Some years ago, I came across the treasure trove of a website, Irish War Memorials. It records memorials to those who died in wars – not graves but a memorial to those who died in any war, anywhere, anytime. I have sent on photographs of a few that I have come across on my travels. On my journey home from West Cork yesterday, I came across another.
My intrigue started at St. Mary of the Rosary Church in Nenagh when I noted the memorial plaque to Capt. John Joseph McCormack. This was the first Catholic Church where I noted a War Memorial.
Since then, I have noted three stained glass memorials in Catholic Churches to Irish Republican war dead – Thomas M. Ashe; Frank O’ Grady; and, the Delany brothers, Con and Jerh.
Memorials in Catholic Churches to those who died fighting in World War I have been as scarce to my eyes – the Dodds in Killorglin; Sligo Cathedral; and, Church of Holy Name in Ranelagh.
Driving back after an early meeting yesterday, I took some time out to explore the cemetery and church at Enniskeane and read for the first time of Capt. Thomas J. Fehily. He is remembered in the centre window of the south transept at Enniskeane Parish Church.
- His brother was Dr Joseph Patrick Fehily who also served in WWI. They had a sister, Margaret, and their parents were Patrick Fehily and Margaret Dineen.
- The CWGC website notes that Capt. Thomas Fehily is commemorated at the Ploegsteert Memorial in Belgium
- From the National Archives, I purchased his medal record and discovered he entered the war in March 1915, first serving in Egypt
- He studied in Cork and Dublin and worked in Jervis Street. The RAMC website has a photograph – an image definitely heightens a search for me.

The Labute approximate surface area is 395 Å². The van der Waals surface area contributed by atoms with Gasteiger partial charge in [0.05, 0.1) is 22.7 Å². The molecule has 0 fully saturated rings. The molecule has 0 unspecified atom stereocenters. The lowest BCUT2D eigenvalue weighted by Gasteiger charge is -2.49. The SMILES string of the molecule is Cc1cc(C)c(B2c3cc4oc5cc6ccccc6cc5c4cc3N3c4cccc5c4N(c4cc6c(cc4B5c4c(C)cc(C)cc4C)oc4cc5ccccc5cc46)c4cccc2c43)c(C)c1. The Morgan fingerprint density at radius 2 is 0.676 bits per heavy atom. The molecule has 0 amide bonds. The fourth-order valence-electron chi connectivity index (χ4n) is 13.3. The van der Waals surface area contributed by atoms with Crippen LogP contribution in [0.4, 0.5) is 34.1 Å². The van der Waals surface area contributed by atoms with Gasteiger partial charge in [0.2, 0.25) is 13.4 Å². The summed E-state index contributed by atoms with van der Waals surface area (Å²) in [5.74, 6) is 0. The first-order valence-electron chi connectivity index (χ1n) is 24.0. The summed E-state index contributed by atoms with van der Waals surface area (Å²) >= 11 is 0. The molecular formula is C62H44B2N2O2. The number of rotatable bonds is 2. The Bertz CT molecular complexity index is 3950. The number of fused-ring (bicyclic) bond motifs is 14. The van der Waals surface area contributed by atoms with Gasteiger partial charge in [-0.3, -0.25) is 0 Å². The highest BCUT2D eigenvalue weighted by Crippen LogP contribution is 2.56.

- His death was reported on 3rd May. My lunchtime was spent in Cork City Library Local Studies Section looking through the Cork Constitution of April and May 1918 but I failed to see any note of his death. A return visit beckons.
- He is listed in the Royal College of Surgeons of Ireland Roll of Honour
- The Southern Star from 1942 mentions him but unable to access the webpage so another library search is on the cards
The medical flaks of Dr Patrick Joseph were sold on EBay in 2013
- The 1901 census has only one Thomas Fehily of 16 years of age, and he was a visitor to the Monaghan household on South Circular Road in Dublin
- The 1911 census has no 26 year old Thomas Fehily
- His brother Joseph Patrick was born in 1892
- There is only one 8 year old Joseph Fehily in the 1901 census. He was son of Patrick and Margaret (tick) and does have a sister Margaret (tick). His father was a general merchant. It appears that he was a builder too and roofed the church at Castletown-Kenneigh.
- The 1911 census has Joseph at 19 and a medical student, like his 21 year old brother, Eugene. His brother, 31 year old Patrick, was head of household and was a Hardware and Drapery Merchant. There is a photograph of the hardware shop and details of a publicity document online.
- The 1911 census does not appear to list a 70 year old Patrick or 60 year old Margaret Fehily so they may have passed away or emigrated by time of 1901 census
- The Bureau Of Military History witness statements record a Dr Fehily of Ballineen but indicates that he was elderly in 1918. His house was commandeered by Essex Regiment at one stage. He treated General Tom Barry who became ill after the retreat from Kilmichael.
- Page 234 of the Guys Directory for 1916 lists a Dr Eugene Fehily (possible tick) and Patrick Fehily as a Merchant, Draper and Builder (tick). Page 94 says Dr Eugene qualified in 1913 (tick).
Maybe the reference to elderly in BMH did not apply to Dr Fehily.
Maybe this is another family that served in the British Army in WWI and then sided with Republican Volunteers in War of Independence.
If the installation of the stained glass window was for Dr. Thomas J. Fehily to be brought to mind many years after his death, it succeeded in that objective yesterday.
Working in Rainhill may explain adsence from census.